Container gardening is just that, a garden in a container. The containers can be any type from different sized plant pots, baskets whether hanging or not, wooden boxes to the more unusual unused wellies or an unused toilet as a garden ornament.
These are containers that hang from a purposely made stand, a branch of a tree or bracket that has been attached to a fence or house wall.
There are such a lot of different sized pots from the very small ones to the huge ones to grow large trees in. So much choice of colour and what it is made from.
Again the imagination can take over when using ornamental items to grow plants in.
The types of containers that can be used is limited only by the imagination. If something is past its best or it has a limited use inside, could this be turned into an "interesting planting pot"?
The one type of container gardening that is very specialised is growing Bonsais.
Bonsai is the art of growing trees in miniature. These are trees that have been trained to grow in shallow pots. The art form is from Japan and when a very old bonsai tree is seen, it looks beautiful.
One benefit is being able to bring the outside inside. An example of this would be a pot of hyacinths that have been grown early due to the warmer conditions inside.
Some conservatories are just a haven to keep tender plants inside. These plants can then be looked after more regularly than the rest of the garden. Regulating the temperature inside would be the only problem unless the conservatory has its own heat and humidity source.
Flowering plants can fill the room with lovely perfume and they bring the feeling that spring is not too far away.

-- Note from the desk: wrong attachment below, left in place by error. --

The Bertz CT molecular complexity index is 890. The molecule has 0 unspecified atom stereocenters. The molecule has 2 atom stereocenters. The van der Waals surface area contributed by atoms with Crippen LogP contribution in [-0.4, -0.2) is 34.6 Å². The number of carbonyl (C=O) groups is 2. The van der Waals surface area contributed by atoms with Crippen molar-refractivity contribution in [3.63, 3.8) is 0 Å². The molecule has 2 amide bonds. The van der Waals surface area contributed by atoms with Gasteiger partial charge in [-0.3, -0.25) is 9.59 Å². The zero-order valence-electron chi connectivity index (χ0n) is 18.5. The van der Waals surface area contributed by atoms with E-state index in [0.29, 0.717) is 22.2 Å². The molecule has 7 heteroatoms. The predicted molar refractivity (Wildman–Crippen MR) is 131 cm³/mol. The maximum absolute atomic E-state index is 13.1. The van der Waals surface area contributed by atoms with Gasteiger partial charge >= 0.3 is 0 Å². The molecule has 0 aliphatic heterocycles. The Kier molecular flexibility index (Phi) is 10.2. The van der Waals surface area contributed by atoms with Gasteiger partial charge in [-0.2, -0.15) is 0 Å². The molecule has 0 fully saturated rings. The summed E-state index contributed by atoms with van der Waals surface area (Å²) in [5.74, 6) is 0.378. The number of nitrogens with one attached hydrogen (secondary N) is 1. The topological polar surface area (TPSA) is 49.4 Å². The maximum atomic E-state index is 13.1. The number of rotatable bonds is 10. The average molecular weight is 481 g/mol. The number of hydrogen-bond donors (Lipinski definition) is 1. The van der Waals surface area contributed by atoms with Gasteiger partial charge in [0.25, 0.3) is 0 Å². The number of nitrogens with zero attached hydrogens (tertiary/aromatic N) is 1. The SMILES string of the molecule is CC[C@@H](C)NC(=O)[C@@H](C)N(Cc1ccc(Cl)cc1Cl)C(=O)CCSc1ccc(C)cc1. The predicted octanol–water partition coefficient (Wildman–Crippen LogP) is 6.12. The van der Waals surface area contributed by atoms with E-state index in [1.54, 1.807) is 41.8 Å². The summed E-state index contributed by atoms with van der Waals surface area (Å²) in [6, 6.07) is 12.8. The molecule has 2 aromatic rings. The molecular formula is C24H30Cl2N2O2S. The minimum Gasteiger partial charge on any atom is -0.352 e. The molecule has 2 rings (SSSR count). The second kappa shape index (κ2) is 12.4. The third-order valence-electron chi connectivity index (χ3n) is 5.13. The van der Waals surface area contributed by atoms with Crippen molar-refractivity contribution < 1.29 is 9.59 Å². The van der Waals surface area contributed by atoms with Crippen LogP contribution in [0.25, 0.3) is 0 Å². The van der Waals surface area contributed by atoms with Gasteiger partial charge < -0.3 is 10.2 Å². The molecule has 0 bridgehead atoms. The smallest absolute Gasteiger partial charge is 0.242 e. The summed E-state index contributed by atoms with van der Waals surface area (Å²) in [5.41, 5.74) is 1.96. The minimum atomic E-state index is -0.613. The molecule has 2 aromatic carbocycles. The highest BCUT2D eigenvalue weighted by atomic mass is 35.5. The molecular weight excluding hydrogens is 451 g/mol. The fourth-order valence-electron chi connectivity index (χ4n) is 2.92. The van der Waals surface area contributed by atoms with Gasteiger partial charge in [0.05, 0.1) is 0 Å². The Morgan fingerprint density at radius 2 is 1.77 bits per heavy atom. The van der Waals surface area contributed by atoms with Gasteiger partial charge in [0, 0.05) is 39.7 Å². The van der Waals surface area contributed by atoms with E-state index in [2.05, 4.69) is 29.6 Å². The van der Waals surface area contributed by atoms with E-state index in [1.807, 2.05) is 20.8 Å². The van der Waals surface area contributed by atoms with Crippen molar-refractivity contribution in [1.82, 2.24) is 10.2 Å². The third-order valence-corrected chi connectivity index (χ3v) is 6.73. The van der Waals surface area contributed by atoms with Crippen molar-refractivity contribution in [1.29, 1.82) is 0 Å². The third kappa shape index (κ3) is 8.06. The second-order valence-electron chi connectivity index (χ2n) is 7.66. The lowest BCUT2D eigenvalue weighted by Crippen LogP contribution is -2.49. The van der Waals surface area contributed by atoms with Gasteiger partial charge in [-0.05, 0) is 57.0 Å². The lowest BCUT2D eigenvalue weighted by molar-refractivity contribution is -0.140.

Another example is with exotic houseplants or ordinary ones that can make a room look very green.
Herbs on a kitchen windowsill is a great example. This enables the person cooking to have fresh herbs to hand without having to trek down to the vegetable plot.
We all know the time of year that most of us bring in a outside plant or tree and that is Christmas. Where would we be without a container big enough for that.
A container is great for plants that require a soil that is different from your garden soil such as Ericaceous composts. This is used for plants that like and thrive in acidic soils these include:
Probably the best example of container gardening are houseplants that need warmer conditions than our climate provides.
These used to be very popular years ago, everyone can relate to the Victorian specimen in the parlour called "Mother in Laws Tongue". They then seemed to loose their appeal but with more people living in flats and apartments and having smaller garden space hopefully they will regain their popularity.
They are very good from removing toxins from the air.
Back in the 70's and 80's I had a lot of houseplants and then found that I didn't have any for one reason or another but have now brought some back into some rooms.
I particularly like Christmas Cactus (although mine seem to flower at very odd times), Peace Lily, African violets for a lovely splash of colour and prickly cactus plants.
Containers can be moved around the garden to brighten dull spots before flowers in the ground have come into bloom.
Although I love daffodils, I find that after they have flowered and the leaves are left, the garden can look a little untidy.
I put them in containers to place them around the garden and when they have finished flowers I place the pots behind the shed so they are still out in the elements but out of sight until the following spring.
I once visited a garden that was full of lovely old trees and every now and again there was a group of pots of varying sizes with a vast array of flowers. These really caught the attention. The ground of the garden was probably full of tree roots so this gave a place for the flowers.
If I use pots for seasonal flowers or bulbs, I usually mark the pots telling me what is inside so I don't accidentally use them for something else.
Most plants can be grown in containers, if they were large in the garden then will the restricted root system the height and width would be less.
Container plants need additional care, feeding and watering as they can't get to the reserves that could be in the ground soil.
Enjoy creating your containers...